Happy Valentine's Day... from Africa!
I am back in Iringa again, to take care of some business and buy certain things that I cannot buy in or near my village, like a new (used) pair of work pants and a new short-wave radio, since mine for some reason is not working. I have been borrowing my friend Carolyn's radio however, and listening to BBC or VOA everyday. I find all of this talk about war to be very disturbing, but I also feel removed from it. There are a few Muslims around in this part of the country, but they do not at all appear to be threatening. The only adverse attitudes we volunteers have encountered is the occasional "Osama!" shouted out at us from little boys, usually only in the bigger cities. There has been terrorist threats on the island of Zanzibar, but no action resulted from them.
Life in the village continues to be nothing but peaceful. I am beginning to be very busy - talking with farmers about the problems they are having with their crops and trees, and projects they would like to do. Beekeeping, medicine for cows, and layer hens are first on the list, but I will not have any funds to initiate these projects until May or June, due to changes in our Peace Corps project budgets. In the mean time, I have begun helping to weigh babies at "clinic day" which is held once a month for the mamas to bring their babies to be examined. These days will be good times for me to hold seminars about health and nutrition for the mamas. Next month already, I'm giving a seminar about how to make banana bread and corn bread! Bananas and corn are two things that we have an abundance of in the village, and although sweet breads may not be considered to be entirely healthy, they do add some variety to the villager's diets. Also on Monday, I will begin teaching English to first and second graders at the primary school near my house. At first I was apprehensive about this since I have never taught English before, but first and second grade should be fairly easy, and I think it will be a lot of fun! Once the students get to secondary school, all of their courses are taught in English, and many of them fail since English is not adequately taught in primary school, so I feel this is a very important thing to do. There are four students from my village that attend secondary school (the have to ride their bikes 12 miles every day round trip!), and I have begun to tutor them in English and other subjects. Very few students have the opportunity to go to secondary school, because not only do they have to pass a very difficult examination (in English!), but their parents also have to pay fees. So usually, only students with parents who have paying jobs get to go.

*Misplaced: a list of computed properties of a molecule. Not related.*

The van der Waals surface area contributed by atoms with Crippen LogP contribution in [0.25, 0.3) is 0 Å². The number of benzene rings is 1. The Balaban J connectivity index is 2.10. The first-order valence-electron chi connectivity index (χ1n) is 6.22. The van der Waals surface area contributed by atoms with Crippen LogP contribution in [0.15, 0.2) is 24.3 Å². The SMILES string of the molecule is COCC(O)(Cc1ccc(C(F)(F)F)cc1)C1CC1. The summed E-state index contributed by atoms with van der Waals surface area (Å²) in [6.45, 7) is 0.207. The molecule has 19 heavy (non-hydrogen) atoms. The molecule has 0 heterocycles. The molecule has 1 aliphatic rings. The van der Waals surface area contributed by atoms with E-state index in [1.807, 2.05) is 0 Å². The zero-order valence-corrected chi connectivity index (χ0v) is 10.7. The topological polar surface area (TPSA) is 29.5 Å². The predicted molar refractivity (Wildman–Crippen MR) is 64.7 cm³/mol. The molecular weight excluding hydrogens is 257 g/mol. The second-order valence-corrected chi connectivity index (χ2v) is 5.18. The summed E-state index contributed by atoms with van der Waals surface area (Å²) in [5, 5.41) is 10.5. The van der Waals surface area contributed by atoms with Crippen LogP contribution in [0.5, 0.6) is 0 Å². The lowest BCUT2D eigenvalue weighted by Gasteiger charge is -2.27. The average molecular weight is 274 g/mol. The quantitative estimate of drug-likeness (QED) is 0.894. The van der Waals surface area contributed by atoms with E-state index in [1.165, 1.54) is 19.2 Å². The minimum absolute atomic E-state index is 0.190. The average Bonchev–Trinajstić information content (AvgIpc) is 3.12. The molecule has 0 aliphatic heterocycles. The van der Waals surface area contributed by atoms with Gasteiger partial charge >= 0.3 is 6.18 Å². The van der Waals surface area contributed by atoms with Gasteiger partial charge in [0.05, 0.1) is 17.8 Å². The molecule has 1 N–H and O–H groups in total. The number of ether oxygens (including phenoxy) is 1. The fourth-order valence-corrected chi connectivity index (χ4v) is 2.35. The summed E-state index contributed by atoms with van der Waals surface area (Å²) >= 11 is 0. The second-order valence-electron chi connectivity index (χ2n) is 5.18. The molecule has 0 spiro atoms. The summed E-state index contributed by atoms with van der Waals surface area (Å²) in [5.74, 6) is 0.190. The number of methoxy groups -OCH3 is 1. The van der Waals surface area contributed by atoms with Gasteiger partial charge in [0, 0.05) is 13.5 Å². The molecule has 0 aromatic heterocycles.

Two opposing attitudes I have observed and experienced here have posed challenges to feeling completely comfortable and "blending in" with Tanzanians. One attitude is that because I am white and come from America, some villagers seem to think that means I can do anything and have all the answers to their problems. I feel a lot of undue respect from them, especially when I look around and see many of their answers to their problems (their poverty in particular) are all right here. Several farmers already make compost and use contours and have fruit trees and beehives. It's just that the information is not shared. Some people seem to be saying that only if it comes from me, it will seem like the right thing to do. How I will convince them that their knowledge is just as, if not more valuable, I do not know. The other attitude is apparent resentment of my material wealth. I look around my little cottage of a house and think about how few things I have here compared to what I had or what most people have in the States! But even what I have here is far more than most villagers can ever even hope to have. This resentment is more blatant when I leave my village, and people shout out at me, begging for money, or when cocky young 20-something males strike up a conversation about the differences between the US and Tanzania, and ask "so why is it that you have a job and I don't?" Jared Diamond offers an answer to these questions in the book Guns, Germs, and Steel (an excellent read, I highly recommend it), but how do you begin to explain his intricate and elaborate theory in a 10-minute conversation (and in broken Swahili and English)? I'm not sure this question can ever be answered in a completely satisfying way for those of us who feel guilt, or for those of us who feel resentment, about the disparities in the world. But I'll continue to carry on, waging PEACE!